Global NHRI body to consider reprisals against members
Graphic: GANHRI Chairperson, Professor Beate Rudolf
The APF raise concerns about attacks on NHRIs at the upcoming meeting of the Global Alliance of National Human Rights Institutions.
In a number of countries around the globe, national human rights institutions (NHRIs) face threats and reprisals for their work to promote and protect fundamental rights.
In holding their governments accountable for their commitments under international human rights law, NHRIs and their leadership teams have experienced sustained criticism from political leaders, legal proceedings and cuts to their budgets
The APF has been gravely concerned by attacks and reprisals against some of our members – including the NHRIs of Australia, Afghanistan, Malaysia, the Maldives and the Philippines – for undertaking human rights work in accordance with their legal mandate.
The APF will raise these concerns at the upcoming bureau meeting of the Global Alliance of National Human Rights Institutions (GANHRI), to be held in San Jose, Costa Rica, from 1-3 November 2017.
The meeting will examine the role of GANHRI, OHCHR, UNDP and other groups to support NHRIs under threat and to promote their independence.
"Independence and integrity are central to NHRIs being effective and trusted human rights defenders," said Pip Dargan, Deputy Director of the APF secretariat, ahead of the meeting.
"Our role is to mobilise support for APF members facing reprisals, where they request it, and to highlight to governments the necessity for NHRIs to perform their duties with independence and impartiality, without interference."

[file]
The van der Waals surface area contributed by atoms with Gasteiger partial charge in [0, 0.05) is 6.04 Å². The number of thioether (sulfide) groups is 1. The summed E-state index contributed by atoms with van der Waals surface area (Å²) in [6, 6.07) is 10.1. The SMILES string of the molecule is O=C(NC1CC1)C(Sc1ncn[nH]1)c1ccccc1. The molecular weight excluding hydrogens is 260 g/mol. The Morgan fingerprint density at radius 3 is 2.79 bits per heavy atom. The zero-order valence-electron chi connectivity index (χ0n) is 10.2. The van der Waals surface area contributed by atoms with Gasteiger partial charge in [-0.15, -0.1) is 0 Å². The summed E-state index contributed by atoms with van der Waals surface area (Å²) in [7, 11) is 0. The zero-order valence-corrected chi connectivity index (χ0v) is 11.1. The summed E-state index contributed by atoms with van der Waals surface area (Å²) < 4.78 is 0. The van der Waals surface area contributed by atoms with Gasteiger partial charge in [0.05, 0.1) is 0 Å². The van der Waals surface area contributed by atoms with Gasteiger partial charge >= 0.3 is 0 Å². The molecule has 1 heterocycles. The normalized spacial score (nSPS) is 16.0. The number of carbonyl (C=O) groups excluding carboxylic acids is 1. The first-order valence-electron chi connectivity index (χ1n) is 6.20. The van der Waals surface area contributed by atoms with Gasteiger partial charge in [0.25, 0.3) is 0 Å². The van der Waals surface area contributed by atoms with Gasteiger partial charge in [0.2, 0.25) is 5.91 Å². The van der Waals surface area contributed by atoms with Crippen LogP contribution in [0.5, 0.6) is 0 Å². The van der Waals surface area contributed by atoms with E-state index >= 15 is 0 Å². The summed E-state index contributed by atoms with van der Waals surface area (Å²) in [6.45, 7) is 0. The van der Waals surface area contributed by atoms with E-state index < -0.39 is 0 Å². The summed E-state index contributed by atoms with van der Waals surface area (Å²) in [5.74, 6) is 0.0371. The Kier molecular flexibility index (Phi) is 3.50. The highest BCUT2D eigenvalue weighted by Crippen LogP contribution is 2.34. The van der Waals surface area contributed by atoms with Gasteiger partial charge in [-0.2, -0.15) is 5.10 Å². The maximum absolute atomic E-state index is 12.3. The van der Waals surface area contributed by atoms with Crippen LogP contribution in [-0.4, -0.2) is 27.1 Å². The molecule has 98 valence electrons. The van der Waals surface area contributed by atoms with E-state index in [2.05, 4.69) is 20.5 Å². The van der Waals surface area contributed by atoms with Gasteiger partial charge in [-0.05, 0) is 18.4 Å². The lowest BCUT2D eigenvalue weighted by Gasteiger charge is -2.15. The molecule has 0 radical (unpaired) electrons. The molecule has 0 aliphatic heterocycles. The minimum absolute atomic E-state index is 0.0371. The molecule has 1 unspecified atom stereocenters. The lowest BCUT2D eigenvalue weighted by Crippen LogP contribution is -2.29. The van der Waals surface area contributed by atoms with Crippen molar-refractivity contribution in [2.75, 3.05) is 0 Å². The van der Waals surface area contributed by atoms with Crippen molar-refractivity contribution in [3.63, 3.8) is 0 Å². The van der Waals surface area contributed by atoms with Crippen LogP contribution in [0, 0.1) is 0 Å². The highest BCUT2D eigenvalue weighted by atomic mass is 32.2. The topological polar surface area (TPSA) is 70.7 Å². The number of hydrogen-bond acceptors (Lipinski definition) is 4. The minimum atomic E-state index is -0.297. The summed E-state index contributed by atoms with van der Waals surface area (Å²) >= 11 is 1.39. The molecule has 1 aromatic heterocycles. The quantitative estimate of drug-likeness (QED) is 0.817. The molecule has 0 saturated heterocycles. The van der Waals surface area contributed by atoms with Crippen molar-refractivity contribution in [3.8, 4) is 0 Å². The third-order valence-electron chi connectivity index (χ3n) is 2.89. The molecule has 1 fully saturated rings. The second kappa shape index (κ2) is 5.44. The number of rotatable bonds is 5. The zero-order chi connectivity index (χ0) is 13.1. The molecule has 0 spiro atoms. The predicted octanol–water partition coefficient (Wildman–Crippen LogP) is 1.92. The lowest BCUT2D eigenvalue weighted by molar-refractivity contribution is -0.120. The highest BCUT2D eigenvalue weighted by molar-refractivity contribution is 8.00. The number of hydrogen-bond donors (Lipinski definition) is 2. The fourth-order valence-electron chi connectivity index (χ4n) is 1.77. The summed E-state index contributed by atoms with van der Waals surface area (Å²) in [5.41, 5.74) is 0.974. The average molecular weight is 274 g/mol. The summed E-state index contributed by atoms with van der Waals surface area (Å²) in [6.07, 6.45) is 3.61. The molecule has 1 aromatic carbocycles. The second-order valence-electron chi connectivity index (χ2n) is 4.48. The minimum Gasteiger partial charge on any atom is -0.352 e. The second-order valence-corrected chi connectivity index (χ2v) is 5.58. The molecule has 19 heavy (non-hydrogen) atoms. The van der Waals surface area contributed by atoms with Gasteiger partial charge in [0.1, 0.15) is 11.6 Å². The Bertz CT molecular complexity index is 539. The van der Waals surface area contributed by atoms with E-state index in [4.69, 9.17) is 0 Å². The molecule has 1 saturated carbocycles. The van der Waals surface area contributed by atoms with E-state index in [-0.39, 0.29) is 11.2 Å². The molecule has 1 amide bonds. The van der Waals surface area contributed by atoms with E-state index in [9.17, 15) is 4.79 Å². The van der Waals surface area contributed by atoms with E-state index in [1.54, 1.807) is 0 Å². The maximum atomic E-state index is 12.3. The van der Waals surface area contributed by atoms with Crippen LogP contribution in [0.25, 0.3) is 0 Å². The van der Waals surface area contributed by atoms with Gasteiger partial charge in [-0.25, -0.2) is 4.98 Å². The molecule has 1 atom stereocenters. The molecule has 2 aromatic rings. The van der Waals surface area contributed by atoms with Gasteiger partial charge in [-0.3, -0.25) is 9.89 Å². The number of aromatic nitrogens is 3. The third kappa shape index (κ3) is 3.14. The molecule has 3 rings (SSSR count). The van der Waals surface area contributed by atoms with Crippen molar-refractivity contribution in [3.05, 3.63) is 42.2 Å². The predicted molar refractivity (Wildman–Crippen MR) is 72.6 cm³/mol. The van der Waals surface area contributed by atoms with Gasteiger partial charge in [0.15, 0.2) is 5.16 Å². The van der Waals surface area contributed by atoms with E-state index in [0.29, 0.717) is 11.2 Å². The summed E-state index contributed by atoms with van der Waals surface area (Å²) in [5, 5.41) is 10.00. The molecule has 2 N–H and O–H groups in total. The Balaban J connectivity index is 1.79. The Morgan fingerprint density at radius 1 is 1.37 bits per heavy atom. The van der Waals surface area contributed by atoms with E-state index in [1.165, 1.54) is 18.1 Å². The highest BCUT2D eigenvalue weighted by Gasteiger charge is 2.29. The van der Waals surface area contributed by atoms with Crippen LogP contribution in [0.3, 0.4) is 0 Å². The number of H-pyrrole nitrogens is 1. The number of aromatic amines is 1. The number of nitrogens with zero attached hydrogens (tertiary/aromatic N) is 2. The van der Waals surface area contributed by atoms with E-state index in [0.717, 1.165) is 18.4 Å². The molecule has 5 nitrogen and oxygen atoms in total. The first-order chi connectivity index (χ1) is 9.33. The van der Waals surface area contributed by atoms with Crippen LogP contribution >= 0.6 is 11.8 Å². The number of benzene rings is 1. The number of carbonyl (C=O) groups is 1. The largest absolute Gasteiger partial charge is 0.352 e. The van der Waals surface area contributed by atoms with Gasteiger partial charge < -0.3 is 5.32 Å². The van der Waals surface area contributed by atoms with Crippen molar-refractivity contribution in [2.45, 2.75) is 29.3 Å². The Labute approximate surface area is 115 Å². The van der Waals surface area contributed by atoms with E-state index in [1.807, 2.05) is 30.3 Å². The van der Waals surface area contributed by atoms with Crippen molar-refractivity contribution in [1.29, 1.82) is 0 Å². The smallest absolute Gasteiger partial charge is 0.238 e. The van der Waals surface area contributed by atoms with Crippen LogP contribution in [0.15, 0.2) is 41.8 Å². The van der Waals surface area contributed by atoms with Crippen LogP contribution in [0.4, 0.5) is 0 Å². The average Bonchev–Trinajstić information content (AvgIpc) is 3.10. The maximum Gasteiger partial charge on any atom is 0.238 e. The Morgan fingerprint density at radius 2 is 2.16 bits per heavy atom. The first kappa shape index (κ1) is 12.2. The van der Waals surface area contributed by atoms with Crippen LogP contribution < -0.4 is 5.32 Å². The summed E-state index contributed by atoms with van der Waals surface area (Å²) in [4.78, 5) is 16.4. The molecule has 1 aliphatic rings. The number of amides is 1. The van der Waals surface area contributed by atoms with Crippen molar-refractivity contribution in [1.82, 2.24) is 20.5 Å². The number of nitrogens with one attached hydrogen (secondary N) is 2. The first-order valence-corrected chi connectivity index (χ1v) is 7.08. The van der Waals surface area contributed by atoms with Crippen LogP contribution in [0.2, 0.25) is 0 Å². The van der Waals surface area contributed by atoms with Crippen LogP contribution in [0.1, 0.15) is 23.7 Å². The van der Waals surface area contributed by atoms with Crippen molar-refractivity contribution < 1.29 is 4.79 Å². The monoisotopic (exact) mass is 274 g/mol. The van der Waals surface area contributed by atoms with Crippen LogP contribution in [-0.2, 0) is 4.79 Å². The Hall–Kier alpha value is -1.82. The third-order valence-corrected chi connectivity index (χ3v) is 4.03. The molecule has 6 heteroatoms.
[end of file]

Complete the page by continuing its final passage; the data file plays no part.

Graphic: NHRI representatives gather for a group photo at the 2017 GANHRI Annual Meeting
The GANHRI Bureau meeting will also brainstorm ideas for a series of year-long events to promote the 25th anniversary of the Paris Principles and the global movement of NHRIs, as well as consider possible themes for the GANHRI International Conference in 2018.
The meeting will also highlight the positive impact that NHRIs are making in their respective regions. In his report to GANHRI, APF Chairperson Byambadorj Jamsran, Chief Commissioner of the National Human Rights Commission of Mongolia, drew attention to:
- National-level partnerships between NHRIs and civil society groups to counter violence, discrimination and prejudice against LGBTI people, established as part of a ground-breaking APF-UNDP training program in 2016-17
- A landmark national inquiry by the Ombudsman of Samoa, launched on 10 December 2016, examining the factors contributing to the widespread incidence of family violence
- Passage of legislation to establish an NHRI in Tuvalu, as well as government and community support to establish NHRIs in four other Pacific Island nations.
Date: 24 October 2017
- GANHRI Chairperson, Professor Beate Rudolf - GANHRI
- NHRI representatives gather for a group photo at the 2017 GANHRI Annual Meeting - GANHRI